Tampa Bay Buccaneers: There’s something special about WR Adam Humphries


At 5-foot-11, Adam Humphries is the shortest player on the Tampa Bay Buccaneers’ wide receiving corps. But, throughout the preseason, Humphries stood head and shoulders above the pack.

After failing to hear his name announced in this year’s draft, the Clemson product was one of the 13 undrafted players picked up by the Buccaneers. Once again, Humphries appeared to be an afterthought, behind wide receivers like UCF’s Josh Reese and Rannell Hall. Then, when the preseason came to an end, it was the 22-year-old wideout who led the team in catches (9) and receiving yards (139).

Putting his stats on the backburner, the eye test proves that there is something special about Humphries and what he can provide the offense under Dirk Koetter. Look at the single-season passing yards leaders in NFL history.

When Peyton Manning set the record (5,477), he had Demaryius Thomas and Eric Decker on the outside, but he also had Wes Welker. Before Manning, the record was held by Drew Brees, who racked up 5,476 yards in 2011. Aside from Jimmy Graham and Marques Colston, Brees found a reliable target in Darren Sproles. Four years ago, Tom Brady held the single-season passing yards record (5,235). His primary receiver? Welker, who was targeted 173 times.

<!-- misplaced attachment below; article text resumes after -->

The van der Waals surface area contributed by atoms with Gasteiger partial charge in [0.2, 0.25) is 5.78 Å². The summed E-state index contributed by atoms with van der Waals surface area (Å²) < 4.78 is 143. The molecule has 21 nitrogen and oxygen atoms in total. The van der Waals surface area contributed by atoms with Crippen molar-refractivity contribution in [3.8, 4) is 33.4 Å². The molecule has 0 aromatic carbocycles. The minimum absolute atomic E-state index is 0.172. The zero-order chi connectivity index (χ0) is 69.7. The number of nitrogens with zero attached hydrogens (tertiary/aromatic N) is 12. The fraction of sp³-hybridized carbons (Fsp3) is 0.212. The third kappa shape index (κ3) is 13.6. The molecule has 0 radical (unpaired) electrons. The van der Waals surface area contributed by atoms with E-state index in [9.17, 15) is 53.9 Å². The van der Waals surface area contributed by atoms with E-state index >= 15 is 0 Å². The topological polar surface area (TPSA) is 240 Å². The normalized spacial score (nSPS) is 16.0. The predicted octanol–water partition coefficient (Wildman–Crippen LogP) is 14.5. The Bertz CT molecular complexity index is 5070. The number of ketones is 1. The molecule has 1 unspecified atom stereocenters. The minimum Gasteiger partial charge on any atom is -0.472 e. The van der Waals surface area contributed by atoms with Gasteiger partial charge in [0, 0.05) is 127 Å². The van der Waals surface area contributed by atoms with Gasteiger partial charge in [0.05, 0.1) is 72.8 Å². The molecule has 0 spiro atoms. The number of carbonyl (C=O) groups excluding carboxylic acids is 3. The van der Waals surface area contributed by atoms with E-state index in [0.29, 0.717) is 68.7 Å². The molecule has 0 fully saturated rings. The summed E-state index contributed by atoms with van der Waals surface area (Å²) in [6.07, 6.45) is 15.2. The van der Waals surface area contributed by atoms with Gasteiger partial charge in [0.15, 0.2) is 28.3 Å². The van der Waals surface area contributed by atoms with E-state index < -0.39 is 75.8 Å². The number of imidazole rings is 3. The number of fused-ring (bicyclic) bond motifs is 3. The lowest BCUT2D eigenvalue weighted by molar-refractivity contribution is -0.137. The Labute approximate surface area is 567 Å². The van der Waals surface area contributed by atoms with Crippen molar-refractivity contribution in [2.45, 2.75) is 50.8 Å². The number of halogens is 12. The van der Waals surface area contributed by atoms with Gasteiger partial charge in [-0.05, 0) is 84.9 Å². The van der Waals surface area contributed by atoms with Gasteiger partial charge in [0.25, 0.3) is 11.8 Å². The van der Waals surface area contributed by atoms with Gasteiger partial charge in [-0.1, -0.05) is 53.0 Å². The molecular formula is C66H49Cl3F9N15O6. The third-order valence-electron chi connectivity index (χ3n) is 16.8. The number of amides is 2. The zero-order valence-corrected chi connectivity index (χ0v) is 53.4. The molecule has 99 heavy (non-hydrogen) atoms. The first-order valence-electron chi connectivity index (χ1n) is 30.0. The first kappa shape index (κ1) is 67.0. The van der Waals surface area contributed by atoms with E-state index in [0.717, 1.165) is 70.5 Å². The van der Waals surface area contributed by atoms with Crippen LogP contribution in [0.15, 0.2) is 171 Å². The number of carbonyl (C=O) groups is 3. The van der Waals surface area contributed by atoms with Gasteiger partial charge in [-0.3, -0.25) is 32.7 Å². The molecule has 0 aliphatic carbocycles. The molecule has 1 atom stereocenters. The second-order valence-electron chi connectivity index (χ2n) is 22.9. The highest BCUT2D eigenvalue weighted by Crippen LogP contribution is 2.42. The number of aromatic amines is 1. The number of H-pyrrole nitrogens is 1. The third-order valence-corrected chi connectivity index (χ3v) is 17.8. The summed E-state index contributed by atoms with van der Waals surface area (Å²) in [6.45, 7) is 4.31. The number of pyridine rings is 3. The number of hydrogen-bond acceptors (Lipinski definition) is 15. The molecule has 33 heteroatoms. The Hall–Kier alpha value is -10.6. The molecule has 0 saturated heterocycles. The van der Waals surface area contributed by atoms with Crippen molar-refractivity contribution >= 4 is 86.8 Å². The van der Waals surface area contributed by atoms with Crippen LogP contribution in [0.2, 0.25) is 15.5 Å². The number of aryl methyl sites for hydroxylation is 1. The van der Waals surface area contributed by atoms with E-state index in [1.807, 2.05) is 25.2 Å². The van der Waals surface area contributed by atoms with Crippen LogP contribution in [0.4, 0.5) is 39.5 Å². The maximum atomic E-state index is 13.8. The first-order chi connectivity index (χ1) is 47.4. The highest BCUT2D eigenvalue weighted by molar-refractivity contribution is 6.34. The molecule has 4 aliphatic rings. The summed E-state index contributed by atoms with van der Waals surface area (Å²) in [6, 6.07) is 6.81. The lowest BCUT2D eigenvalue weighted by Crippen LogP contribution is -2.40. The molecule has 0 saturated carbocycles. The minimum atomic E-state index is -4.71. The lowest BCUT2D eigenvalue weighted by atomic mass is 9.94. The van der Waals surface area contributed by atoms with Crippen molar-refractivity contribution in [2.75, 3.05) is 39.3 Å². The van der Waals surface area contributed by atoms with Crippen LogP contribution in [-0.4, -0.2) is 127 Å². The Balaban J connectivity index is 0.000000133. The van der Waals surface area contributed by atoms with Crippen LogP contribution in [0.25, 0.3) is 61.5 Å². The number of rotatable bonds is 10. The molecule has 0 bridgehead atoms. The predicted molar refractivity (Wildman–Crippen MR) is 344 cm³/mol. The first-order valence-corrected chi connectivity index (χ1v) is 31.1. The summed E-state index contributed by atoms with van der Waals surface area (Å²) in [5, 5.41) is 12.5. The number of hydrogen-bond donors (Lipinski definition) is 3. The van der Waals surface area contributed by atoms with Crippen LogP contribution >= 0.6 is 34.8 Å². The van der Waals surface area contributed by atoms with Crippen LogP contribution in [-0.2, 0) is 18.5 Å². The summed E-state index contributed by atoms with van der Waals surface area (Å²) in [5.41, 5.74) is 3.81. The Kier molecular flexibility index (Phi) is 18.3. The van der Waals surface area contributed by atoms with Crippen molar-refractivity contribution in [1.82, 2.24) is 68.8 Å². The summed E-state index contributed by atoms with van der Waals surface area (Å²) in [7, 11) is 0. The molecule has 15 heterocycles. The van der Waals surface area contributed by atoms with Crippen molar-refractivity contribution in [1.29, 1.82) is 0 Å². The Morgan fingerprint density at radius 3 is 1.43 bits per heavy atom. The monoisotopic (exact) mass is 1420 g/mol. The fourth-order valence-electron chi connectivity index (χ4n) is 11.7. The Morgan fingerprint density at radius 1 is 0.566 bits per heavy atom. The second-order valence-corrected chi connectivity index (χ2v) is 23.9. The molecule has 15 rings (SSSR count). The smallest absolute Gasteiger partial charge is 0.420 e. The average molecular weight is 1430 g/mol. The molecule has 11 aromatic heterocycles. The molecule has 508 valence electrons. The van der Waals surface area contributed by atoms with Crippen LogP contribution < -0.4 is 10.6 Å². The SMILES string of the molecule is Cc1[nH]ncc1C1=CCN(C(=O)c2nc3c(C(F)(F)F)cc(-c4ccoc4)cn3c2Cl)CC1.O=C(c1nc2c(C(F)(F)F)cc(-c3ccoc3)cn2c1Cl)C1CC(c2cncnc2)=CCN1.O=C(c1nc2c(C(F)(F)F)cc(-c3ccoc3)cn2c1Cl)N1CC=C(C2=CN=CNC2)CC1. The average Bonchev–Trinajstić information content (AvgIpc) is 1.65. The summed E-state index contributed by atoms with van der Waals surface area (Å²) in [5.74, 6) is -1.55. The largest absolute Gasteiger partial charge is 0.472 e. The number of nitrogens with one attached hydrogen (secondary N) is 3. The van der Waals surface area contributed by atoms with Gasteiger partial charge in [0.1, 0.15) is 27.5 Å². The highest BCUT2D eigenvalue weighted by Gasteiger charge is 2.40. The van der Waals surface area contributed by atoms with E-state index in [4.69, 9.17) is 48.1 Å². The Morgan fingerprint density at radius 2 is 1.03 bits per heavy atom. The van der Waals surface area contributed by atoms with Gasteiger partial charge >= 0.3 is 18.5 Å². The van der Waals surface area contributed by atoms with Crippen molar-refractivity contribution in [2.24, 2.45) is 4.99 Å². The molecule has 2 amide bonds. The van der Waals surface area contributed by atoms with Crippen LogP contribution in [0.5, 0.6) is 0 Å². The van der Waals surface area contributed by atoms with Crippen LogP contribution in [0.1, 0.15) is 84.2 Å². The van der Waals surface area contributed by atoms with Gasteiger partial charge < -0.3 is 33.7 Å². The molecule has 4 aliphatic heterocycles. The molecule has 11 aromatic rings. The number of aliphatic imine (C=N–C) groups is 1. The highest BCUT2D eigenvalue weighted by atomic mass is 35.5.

Welker and Sproles don’t play the same position, but they do have something in common? They are short receiving options who utilize their height to create matchup nightmares. Humphries has the potential to be that type of player for the Buccaneers and I’m not the only one who sees it.

In their preseason finale against the Miami Dolphins, the Bucs drew up a great play to pretty much sneak Humphries into the endzone.

Using the undersized Humphries to catch the defense napping in the red zone or in goal-to-go situations is not only smart, it’s something Welker made a career out of doing. Take a look at this play. Or this one.

While opposing defenses will still need to focus their attention on stopping Mike Evans, Vincent Jackson, Austin Seferian-Jenkins and Louis Murphy, when the Bucs are near the endzone, don’t sleep on Humphries. The rest of the league, you’ve been warned.

Next: Cuts made by the Bucs to get to 53-man roster

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